America is edging closer to a “papers please” society, at least when it comes to travel.
Where’s the evidence? Just visit Arizona, where a judge last week ruled authorities could begin enforcing the “show me your papers” provision of the state’s bitterly contested immigration law.
Or click on this page every now and then. It’s where the Transportation Security Administration broadcasts its latest achievements to the mainstream news media. There, you’ll read all about the latest airports to implement TSA Pre-Check, the agency’s trusted traveler program that allows eligible passengers to receive “expedited” screening benefits.
My colleague, Nancy Trejos at USA Today, connected a few of the dots and documented the expansion of Pre-Check last week. The new system has screened — or perhaps it’s more accurate to say, “pre-screened” — 2.7 million passengers since Pre-Check launched last October. TSA expects 35 airports to offer Pre-Check by the end of 2012.
So what’s wrong with that? On the surface, nothing at all.
After all, the TSA’s trusted traveler program doesn’t cost anything, at least not yet. And what’s the harm in surrendering a little personal information in exchange for access to a faster screening line where you can leave your shoes, light outerwear and belt on, and are allowed to keep your laptop in its case and your 3-1-1 compliant liquids and gels bags in a carry-on?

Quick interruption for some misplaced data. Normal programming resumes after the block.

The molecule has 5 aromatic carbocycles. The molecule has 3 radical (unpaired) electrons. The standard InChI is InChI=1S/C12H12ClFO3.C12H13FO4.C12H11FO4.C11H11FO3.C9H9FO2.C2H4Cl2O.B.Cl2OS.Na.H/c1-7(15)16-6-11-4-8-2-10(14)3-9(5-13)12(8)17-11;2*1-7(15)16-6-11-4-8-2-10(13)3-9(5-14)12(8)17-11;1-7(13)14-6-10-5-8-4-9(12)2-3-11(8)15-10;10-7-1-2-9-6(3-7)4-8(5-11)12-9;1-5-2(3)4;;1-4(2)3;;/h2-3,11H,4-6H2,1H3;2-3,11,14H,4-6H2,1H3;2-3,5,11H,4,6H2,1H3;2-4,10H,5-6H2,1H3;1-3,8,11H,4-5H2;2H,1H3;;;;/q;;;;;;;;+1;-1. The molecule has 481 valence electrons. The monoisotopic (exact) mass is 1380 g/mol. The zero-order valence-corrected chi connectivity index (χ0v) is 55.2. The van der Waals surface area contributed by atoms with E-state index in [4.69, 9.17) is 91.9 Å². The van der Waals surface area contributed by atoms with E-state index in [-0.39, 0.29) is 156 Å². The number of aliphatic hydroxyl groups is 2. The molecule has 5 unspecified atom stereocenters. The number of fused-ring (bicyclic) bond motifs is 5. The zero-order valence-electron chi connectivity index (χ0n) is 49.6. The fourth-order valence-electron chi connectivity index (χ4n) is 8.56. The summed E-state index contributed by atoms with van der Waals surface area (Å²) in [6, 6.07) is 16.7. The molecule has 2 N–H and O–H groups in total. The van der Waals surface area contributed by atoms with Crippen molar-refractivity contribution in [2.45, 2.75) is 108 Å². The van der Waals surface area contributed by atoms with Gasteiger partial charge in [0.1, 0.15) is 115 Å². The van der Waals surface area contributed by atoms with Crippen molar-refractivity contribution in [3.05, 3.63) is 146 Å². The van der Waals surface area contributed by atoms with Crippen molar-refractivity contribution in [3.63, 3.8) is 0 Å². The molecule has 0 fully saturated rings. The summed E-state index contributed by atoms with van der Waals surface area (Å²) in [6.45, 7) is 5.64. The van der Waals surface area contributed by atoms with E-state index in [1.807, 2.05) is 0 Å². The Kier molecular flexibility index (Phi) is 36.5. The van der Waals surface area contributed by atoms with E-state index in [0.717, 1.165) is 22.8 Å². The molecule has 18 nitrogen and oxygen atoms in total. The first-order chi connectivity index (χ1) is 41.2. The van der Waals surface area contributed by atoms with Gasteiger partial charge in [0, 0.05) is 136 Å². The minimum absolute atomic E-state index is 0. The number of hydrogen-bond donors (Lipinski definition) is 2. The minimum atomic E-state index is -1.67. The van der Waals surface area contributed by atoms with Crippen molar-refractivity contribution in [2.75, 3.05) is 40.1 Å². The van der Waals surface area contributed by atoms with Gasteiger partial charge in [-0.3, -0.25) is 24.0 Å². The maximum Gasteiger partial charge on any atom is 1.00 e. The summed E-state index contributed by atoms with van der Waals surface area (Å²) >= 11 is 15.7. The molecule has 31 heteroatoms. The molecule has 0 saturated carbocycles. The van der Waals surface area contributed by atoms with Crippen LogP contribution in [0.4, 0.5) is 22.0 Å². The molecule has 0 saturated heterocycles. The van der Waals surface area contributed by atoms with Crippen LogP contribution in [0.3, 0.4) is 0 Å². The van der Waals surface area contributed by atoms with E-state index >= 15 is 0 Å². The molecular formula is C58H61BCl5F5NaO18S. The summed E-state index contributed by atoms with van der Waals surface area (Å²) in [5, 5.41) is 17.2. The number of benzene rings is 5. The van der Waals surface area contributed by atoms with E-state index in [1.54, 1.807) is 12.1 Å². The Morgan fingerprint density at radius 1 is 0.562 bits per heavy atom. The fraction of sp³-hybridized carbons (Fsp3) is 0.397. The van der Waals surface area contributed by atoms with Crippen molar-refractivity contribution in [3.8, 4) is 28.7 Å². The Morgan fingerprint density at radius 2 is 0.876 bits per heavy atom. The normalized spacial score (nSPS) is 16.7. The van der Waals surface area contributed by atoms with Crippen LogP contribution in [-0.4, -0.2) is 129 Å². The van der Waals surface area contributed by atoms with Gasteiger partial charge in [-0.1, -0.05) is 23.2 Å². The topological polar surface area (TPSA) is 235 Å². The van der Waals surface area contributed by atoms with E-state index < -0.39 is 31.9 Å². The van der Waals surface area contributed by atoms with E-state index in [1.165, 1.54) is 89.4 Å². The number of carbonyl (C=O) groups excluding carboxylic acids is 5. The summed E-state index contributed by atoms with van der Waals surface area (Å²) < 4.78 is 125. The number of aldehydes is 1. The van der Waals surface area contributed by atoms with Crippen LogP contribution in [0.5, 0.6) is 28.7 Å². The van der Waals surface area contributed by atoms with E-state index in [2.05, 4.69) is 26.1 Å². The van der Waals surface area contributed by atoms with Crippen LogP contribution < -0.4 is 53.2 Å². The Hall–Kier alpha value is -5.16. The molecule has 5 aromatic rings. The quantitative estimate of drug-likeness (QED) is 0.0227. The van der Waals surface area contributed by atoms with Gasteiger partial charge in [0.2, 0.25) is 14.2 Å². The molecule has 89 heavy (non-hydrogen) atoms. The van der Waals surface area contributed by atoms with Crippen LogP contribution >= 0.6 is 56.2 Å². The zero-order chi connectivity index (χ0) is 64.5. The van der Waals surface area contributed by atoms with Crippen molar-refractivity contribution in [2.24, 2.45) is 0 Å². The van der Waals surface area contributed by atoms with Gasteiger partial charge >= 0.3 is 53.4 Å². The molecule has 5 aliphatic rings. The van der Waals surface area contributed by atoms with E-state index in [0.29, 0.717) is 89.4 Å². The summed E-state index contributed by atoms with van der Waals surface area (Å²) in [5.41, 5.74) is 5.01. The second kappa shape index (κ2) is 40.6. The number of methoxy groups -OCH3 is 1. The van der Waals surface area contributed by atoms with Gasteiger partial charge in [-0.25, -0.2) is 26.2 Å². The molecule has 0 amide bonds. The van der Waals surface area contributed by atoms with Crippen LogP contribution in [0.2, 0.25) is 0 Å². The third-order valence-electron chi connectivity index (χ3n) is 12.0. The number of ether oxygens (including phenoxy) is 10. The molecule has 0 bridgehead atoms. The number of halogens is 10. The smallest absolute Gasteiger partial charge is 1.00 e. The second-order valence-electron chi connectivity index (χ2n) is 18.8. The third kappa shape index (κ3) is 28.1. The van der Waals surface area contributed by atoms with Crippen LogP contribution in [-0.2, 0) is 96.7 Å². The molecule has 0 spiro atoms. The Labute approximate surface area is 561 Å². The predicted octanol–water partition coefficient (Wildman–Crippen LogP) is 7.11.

First, it’s still unclear what kind of threat our shoes, light outerwear, belts, laptops and hair gel pose to aviation security. Yes, we’ve heard that terrorists might try to use these items for nefarious purposes, but so far, with the possible exception of shoe bomber Richard Reid, there’s no credible evidence that our notebook computers could bring down a plane.
Critics might call this kind of threat a straw man, and the conspiracy theorists among them might argue that the threat was trumped up precisely in order to get the American public to surrender more information about itself.
I don’t know if I’d go that far, but the TSA does have some explaining to do. Please tell me why my belt is dangerous while that of a trusted traveler isn’t. Why does my MacBook need to be scanned, but that of a Delta Platinum member is deemed “safe”?
But that isn’t the biggest problem. It’s that Pre-Check represents the latest step toward what many TSA-watchers consider a “papers please” society, a darker version of America that before 9/11 only existed in the pages of dystopian novels.
It’s hardly the only threat to your travel freedom. The Real ID Act of 2005 put the country on that course by requiring a federal identification card that contains your full legal name, address, signature, date of birth, gender, a unique ID number and photo. Privacy advocates are fighting the implementation of that law, which, if nothing else, set a troubling precedent and paved the way for Pre-Check’s implementation and acceptance.